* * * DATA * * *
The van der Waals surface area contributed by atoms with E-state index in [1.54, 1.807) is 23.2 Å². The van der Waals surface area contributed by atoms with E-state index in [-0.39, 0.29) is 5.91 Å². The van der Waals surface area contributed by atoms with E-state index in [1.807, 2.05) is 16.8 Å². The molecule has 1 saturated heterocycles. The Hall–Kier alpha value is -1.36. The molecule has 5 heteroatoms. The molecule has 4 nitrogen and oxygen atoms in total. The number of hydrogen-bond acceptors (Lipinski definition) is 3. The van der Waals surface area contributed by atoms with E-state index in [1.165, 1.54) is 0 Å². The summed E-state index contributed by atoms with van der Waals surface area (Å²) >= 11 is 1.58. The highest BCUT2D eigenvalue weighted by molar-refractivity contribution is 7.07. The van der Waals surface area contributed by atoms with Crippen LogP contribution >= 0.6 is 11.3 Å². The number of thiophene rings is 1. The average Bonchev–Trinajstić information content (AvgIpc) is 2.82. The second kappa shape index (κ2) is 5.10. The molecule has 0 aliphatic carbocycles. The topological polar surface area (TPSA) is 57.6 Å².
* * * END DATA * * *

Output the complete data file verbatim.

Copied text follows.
The van der Waals surface area contributed by atoms with E-state index in [1.54, 1.807) is 23.2 Å². The van der Waals surface area contributed by atoms with E-state index in [-0.39, 0.29) is 5.91 Å². The van der Waals surface area contributed by atoms with E-state index in [1.807, 2.05) is 16.8 Å². The molecule has 1 saturated heterocycles. The Hall–Kier alpha value is -1.36. The molecule has 5 heteroatoms. The molecule has 4 nitrogen and oxygen atoms in total. The number of hydrogen-bond acceptors (Lipinski definition) is 3. The van der Waals surface area contributed by atoms with E-state index in [1.165, 1.54) is 0 Å². The summed E-state index contributed by atoms with van der Waals surface area (Å²) >= 11 is 1.58. The highest BCUT2D eigenvalue weighted by molar-refractivity contribution is 7.07. The van der Waals surface area contributed by atoms with Crippen LogP contribution >= 0.6 is 11.3 Å². The number of thiophene rings is 1. The average Bonchev–Trinajstić information content (AvgIpc) is 2.82. The second kappa shape index (κ2) is 5.10. The molecule has 0 aliphatic carbocycles. The topological polar surface area (TPSA) is 57.6 Å².